...some of the virtual chats I'm doing, Ithink the thread that runs through a lot of my stories is that we all haveit within us to be extraordinary. Um, as ordinary as we may feel we are. Weall have the capacity to be extraordinary. I feel like I've saidthat 1000 times in virtual chats. But maybe that's something I'd like peopleto take away from my books. And remember that you don't need anythingspecial to make a difference in the world. You just need to be you. I thinkthat's important, Christian. What you just said about the Holocaust is toremind people Yes, it happened. Yeah, absolutely. Yeah. E mean, As the yearsgo by, I feel like its slipping further from my memory. So yeah, it isimportant. Yeah. Mary Kay. What about you? You know, I would love for mylegacy to me that I told stories that were full of heart and full of humor ongun. I think about the bookshelf behind me Has a lot of my novels almost 30 now,and I don't think that them is. You know, I last night I was thinking, Oh,my God. I have almost 30 books in the Library of Congress s so cool e Don'tthink about them is I s p n numbers. Yeah, number that's, you know, on thespine, people think about the characters. I would like my legacy tobe the characters that my book of life and so well, I do library events.People tell me, Oh, my gosh, I wish you would do another Callahan Garrity MrDid eight of those or people would say, you know, I want another easier baby or,um, people talk to me about the Diane, um of Josephine and the High Tide Club.So I would love it if my legacy were that I gave people stories that madethem laugh, made them connect with each other, maybe made them think about youknow what? People tell me this. I always get your book when I go to thebeach every summer and I look forward and I know yeah, I know summer is goingto start when I when I see one of your books and so that that's all the legacyI need. I mean, I have I have Children and grandchildren there, my riel, fleshand blood legacy. But I love it. If if people would say Yeah, I love thosestories. I love those characters. Yeah, just not such a good point. But I'msorry, Christians. No, no, no, no, no. Go ahead. Go ahead. I was just gonnasay, I think I've taken for granted. I think something that the pandemic hasshared me really is that I've taken people's happiness for granted. Likejust this simple act of giving someone a few hours of joy like that was justsomething that I didn't really consider that important. And I think now, youknow, after seeing what people have been through and seeing what books havemeant to people, especially now, just the mere simple fact of making someonesmile for a few hours is e. I love that idea of being part of people's memories.I mean, if every year you go on your beach vacation and before you go, youpick up the latest Mary Kay Andrews like that's a part of everybody. Likethat's a part of summer. They'll remember for the rest of their lives. Ithink that's always begins with M K. And that's right, E. Well, that isamazing. And speaking of legacy A. So we've mentioned we have a specialtopping guest tonight, Cassandra King Conroy, who is going to tell us alittle bit about her new memoir? Tell me a story of my life with Pat Conroy.E can't figure out how to get out of the dark i e o e The story of my liferight there closer to the screen so we can see your pretty face. Oh! Oh, God,no, them have thio. Uh, Well, in...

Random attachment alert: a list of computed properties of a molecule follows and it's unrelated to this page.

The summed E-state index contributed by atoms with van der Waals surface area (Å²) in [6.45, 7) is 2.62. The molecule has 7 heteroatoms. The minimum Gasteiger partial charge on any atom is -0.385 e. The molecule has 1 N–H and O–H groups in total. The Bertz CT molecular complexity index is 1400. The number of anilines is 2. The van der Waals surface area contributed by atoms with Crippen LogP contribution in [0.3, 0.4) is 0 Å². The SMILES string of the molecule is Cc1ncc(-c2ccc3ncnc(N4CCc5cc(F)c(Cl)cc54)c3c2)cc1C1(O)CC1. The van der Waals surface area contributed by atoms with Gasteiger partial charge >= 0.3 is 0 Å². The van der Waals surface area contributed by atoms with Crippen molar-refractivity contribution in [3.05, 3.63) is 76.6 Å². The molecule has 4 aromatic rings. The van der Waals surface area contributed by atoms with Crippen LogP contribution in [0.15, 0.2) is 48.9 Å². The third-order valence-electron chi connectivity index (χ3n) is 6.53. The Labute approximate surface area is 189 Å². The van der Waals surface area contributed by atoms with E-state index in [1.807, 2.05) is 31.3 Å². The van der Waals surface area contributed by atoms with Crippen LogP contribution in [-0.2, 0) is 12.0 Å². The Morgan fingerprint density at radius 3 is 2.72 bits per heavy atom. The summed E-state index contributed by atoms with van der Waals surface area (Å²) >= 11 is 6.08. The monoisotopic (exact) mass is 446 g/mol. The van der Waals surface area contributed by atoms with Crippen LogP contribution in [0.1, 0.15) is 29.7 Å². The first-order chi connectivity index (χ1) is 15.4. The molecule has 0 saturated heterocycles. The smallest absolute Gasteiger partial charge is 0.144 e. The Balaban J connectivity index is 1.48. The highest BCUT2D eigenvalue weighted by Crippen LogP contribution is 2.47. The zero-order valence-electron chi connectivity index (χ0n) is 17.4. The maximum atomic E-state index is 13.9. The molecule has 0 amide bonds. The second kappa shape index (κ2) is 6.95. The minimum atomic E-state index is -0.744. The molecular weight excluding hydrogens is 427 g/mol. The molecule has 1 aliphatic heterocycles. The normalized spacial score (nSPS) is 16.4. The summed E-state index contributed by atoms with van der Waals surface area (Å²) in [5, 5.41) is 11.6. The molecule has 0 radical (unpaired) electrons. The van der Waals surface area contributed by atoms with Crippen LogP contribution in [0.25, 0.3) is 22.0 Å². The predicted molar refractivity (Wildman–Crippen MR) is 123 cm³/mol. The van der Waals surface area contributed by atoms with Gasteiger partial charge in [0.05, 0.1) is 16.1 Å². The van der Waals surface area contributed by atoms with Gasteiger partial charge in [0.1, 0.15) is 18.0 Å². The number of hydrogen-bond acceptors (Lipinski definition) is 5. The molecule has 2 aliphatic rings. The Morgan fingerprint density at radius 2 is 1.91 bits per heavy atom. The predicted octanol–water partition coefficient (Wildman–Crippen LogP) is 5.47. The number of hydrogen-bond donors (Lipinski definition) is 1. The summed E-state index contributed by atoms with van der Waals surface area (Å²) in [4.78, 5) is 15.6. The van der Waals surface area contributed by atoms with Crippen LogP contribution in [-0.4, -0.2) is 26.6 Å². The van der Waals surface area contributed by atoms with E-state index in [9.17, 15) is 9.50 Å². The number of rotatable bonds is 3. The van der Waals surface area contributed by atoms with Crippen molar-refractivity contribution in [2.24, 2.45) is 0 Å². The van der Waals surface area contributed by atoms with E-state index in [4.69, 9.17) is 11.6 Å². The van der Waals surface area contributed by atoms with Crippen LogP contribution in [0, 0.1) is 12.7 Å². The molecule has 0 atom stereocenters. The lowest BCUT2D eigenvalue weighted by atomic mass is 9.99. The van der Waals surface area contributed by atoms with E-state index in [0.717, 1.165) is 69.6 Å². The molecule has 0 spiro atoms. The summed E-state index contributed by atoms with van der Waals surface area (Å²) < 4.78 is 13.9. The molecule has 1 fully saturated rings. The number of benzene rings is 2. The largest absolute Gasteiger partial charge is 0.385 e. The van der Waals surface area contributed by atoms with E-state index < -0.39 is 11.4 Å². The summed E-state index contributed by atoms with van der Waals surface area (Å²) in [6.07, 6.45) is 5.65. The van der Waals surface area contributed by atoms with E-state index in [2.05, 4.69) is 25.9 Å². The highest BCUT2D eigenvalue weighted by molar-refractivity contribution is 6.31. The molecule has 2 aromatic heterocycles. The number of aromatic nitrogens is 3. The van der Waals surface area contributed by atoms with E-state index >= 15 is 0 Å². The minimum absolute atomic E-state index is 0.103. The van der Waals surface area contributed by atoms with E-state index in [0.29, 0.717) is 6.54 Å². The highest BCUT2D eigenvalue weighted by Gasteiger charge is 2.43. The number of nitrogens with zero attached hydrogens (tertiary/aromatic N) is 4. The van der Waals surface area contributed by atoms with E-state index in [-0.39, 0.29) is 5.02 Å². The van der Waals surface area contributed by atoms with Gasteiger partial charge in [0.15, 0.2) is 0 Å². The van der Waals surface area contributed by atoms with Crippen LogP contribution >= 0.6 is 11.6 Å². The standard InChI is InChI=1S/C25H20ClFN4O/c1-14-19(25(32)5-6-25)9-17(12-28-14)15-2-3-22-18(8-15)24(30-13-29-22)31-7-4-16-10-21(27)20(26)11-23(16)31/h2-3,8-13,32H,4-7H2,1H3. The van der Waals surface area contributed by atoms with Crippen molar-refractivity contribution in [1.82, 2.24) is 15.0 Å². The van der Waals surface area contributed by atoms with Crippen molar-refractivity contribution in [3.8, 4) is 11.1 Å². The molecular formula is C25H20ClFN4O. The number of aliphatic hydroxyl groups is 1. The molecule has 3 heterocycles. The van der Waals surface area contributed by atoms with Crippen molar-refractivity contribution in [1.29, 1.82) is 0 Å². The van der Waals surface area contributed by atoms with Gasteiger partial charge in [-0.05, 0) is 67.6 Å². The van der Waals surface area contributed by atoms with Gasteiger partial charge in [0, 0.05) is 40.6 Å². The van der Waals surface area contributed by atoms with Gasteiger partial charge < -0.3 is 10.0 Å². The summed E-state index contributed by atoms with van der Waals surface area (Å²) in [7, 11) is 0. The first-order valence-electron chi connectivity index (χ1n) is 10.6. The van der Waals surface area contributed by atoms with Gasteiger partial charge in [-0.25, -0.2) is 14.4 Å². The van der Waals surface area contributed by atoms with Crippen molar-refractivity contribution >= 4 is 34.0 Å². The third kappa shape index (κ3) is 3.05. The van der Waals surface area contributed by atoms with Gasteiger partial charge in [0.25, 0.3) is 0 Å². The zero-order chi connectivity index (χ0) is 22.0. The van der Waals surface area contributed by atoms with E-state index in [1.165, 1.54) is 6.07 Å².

...addition to her new book, we're hopingthat Sandra will tell us a little bit about how she is carrying Pat Conroy'slegacy forward with the Pat Conroy Literary center. Eso Cassandra, Welcome.We're so excited to have you. And I know I speak for all of us when I sayjust how moving and charming and funny, um, in all the right places, this bookreally is. Well, thank you. Thank you so much. Um, yeah. I didn't have anysort of agenda, you know, as such. When? When I when I wrote the memoir a sadfact. I didn't even in 10 to write a memoir at the time. I was actuallyworking on Cem. Cem recipes some stories when patent, I cooked togetherfor for a cookbook that I was doing. And, uh, in telling those stories, Irealized that that's what I wanted to do. I want to tell our story of of ourtime together, and and so that's you know, that's pretty much how have thememoir came about, but one e think something's even if we don't intendthem. If we don't set out and say, Oh, I'm going to do sewing so with thisbook or I'm going to make everyone you know feel such and such a way oranything like that I was hearing some of your conversation earlier, and Idon't I don't no this but I don't think any of us really set out with thosekinds of things in mind. I certainly don't but and in some ways I guess Iwas. I waas sort of keeping Pats legacy alive through this book on, I think wedo this. We keep all legacies alive by telling stories. You know, that, Z, Inever would have considered its one time. I would have had a of a fight, Iguess, with my wonderful editor who I've not had a single crossword with.But if she had wanted to change the title off my story, I would have foughtfor because that's that's what I wanted to be. Tell me a story. Uh, becausestorytelling and especially these days, is so very important, it is the waythat we carry on legacies. Uh, there's nothing my kids loved better than toget their grand parents to tell them, you know, about growing up when theycame along and and things like this. And now my grandkids, you know, do thisa z Well, so I think that's, you know, telling telling our stories on tellingother people's stories. So, Christian, you were you were talking about. Idon't You know, we have our own personal stories. Uh, but I think themore that we hear some of these stories, whatever the voice comes from, maybe,you know, we, uh you can't say Well, this was a personal experience from me,but I experienced it through reading about it like like, you know, theHolocaust or some some of these things that happened. And, uh and I want toshare. You know what it said to me, how it spoke to may, Uh, and this thinnesshanded down and handed today and you did it so beautifully. I mean, you wereso honest and moving and funny, but I...